A search can be set up by navigating to the “Search” menu item. A user enters a keyword to begin a search. Once a search is initiated, additional keywords can be entered. Further, after a few keywords are entered, a list of related keywords is generated and suggested by the software. The user has the option of including those keywords in the search. Similar to searching on other platforms, keywords can take a variety of forms, including but not limited to a word or phrase of interest; the name of a person, organization, or entity; a hashtag; or a username. Users have three options for the types of search they want: (1) all of these keywords, (2) at least one of these keywords, or (3) none of these keywords (see Image 1). These options can be combined in a single search. Users can also enter search terms using Boolean logic in the advanced settings. Date parameters and source parameters can be set. News source parameters include location, source type, reach percentile, among others. Social media parameters include source type and language.

Image 1

Screenshot of Meltwater’s search tool. Image used with permission from Meltwater.

Once a search is set up or after an existing search is edited, the user begins to see the results in real time. Searches default to a reverse-chronological view, with the most recent post at the top. The results can be sorted by a number of other dimensions, including reach, sentiment, and geolocation. Each item in the search results is organized into a “content card,” which contains metadata appropriate to the type of search. For example, for a news search, metadata information includes publication, headline, byline, date and time of publication, reach, and sentiment score. In each content card, the first few lines of text to a news post are shown, as well as a photograph. Clicking on the article headline takes the user to the original article in a new browser page. Similarly, users can sort metadata in social media searches and access the original post by clicking on the social media profile data associated with search results.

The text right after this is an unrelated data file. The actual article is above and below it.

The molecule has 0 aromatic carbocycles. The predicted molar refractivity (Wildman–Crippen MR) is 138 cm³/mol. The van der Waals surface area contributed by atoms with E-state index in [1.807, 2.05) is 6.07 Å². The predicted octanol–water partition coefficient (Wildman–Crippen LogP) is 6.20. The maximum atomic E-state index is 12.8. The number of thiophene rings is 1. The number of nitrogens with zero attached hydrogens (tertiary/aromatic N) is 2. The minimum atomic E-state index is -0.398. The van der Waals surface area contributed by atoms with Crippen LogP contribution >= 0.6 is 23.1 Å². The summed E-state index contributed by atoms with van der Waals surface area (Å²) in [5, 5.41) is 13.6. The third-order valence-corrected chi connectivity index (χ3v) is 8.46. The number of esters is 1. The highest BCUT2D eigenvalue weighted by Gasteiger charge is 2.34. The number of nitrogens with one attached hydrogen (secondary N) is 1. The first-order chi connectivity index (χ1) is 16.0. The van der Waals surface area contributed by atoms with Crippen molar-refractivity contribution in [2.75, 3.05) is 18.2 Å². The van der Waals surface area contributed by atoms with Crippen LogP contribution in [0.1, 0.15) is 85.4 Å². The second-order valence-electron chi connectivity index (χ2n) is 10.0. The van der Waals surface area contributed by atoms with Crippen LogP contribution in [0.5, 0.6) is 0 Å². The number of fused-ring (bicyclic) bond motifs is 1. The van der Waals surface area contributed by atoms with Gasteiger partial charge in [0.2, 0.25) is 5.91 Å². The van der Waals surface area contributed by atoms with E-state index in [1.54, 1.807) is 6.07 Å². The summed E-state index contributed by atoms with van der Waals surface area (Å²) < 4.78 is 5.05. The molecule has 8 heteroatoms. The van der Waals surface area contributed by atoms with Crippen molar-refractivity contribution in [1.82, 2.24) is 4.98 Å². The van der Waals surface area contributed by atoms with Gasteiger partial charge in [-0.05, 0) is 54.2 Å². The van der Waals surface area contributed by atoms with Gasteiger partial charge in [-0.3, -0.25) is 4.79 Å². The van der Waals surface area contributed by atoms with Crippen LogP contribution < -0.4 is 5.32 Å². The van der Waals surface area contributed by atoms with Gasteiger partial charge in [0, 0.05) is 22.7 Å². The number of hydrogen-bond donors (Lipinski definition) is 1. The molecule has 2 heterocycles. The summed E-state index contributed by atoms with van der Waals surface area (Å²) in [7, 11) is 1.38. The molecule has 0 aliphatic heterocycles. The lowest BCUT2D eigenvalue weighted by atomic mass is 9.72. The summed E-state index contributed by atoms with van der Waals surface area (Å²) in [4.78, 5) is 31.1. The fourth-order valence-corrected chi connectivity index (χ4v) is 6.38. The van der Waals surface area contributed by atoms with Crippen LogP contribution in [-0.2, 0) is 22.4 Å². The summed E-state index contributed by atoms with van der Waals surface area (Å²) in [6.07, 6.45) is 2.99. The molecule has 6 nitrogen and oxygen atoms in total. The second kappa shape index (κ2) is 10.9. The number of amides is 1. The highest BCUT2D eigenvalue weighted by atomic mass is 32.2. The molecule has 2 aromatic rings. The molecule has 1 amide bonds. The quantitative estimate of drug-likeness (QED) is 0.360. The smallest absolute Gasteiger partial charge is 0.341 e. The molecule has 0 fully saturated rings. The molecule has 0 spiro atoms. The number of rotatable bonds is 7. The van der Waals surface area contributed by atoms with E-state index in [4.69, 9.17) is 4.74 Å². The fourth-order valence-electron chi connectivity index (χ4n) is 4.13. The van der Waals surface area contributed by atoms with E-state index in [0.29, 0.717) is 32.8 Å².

Dashboards are created from existing searches. They can be accessed by navigating to the “Dashboards” menu item. Therefore, a user must first set up a search for a topic of interest before creating a dashboard for that topic. Dashboards are visual representations of data from a search, and they are organized into interactive widgets (see Image 2). Widgets are displayed as windows within a dashboard and, as the name suggests, function to analyze and display information visually. There are a variety of widgets, including but not limited to widgets that display share of voice, potential reach, media exposure, sentiment, trending themes, top locations, top sources, a heat map, and a Google Analytics widget. Each widget can work with one or more of the following sources: news, social or RSS feed. Each widget can be interacted with and customized individually, enabling the user to modify the date range and the search source for that widget. Further, the location and size of widgets can be changed within a dashboard. As such, Dashboards serve as the key way to interact and analyze data in Meltwater.  

Image 2

Screenshot of the Meltwater Dashboard. Image used with permission from Meltwater.